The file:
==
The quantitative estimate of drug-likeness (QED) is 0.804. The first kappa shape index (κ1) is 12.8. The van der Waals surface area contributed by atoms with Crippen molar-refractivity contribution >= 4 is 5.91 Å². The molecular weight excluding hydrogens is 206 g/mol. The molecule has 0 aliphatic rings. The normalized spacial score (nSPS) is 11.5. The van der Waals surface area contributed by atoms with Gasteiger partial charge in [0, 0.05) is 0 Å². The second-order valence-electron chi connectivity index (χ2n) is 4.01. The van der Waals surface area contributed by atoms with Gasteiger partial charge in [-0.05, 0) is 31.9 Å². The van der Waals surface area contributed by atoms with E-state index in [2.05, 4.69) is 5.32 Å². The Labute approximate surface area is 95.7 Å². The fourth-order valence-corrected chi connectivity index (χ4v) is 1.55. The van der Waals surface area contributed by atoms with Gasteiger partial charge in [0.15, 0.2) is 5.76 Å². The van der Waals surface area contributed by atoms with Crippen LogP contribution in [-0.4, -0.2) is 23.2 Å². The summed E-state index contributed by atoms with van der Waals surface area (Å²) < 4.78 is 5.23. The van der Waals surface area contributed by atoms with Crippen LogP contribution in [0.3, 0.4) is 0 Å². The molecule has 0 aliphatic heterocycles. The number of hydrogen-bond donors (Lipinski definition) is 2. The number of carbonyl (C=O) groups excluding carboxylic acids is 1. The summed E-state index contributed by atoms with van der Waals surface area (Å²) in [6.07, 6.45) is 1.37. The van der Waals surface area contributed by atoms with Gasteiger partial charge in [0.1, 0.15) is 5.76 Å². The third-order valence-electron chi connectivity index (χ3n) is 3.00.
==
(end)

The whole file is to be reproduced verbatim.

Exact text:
The quantitative estimate of drug-likeness (QED) is 0.804. The first kappa shape index (κ1) is 12.8. The van der Waals surface area contributed by atoms with Crippen molar-refractivity contribution >= 4 is 5.91 Å². The molecular weight excluding hydrogens is 206 g/mol. The molecule has 0 aliphatic rings. The normalized spacial score (nSPS) is 11.5. The van der Waals surface area contributed by atoms with Gasteiger partial charge in [0, 0.05) is 0 Å². The second-order valence-electron chi connectivity index (χ2n) is 4.01. The van der Waals surface area contributed by atoms with Gasteiger partial charge in [-0.05, 0) is 31.9 Å². The van der Waals surface area contributed by atoms with E-state index in [2.05, 4.69) is 5.32 Å². The Labute approximate surface area is 95.7 Å². The fourth-order valence-corrected chi connectivity index (χ4v) is 1.55. The van der Waals surface area contributed by atoms with Gasteiger partial charge in [0.15, 0.2) is 5.76 Å². The van der Waals surface area contributed by atoms with Crippen LogP contribution in [-0.4, -0.2) is 23.2 Å². The summed E-state index contributed by atoms with van der Waals surface area (Å²) < 4.78 is 5.23. The van der Waals surface area contributed by atoms with Crippen LogP contribution in [0.3, 0.4) is 0 Å². The molecule has 0 aliphatic heterocycles. The number of hydrogen-bond donors (Lipinski definition) is 2. The number of carbonyl (C=O) groups excluding carboxylic acids is 1. The summed E-state index contributed by atoms with van der Waals surface area (Å²) in [6.07, 6.45) is 1.37. The van der Waals surface area contributed by atoms with Gasteiger partial charge in [0.1, 0.15) is 5.76 Å². The third-order valence-electron chi connectivity index (χ3n) is 3.00.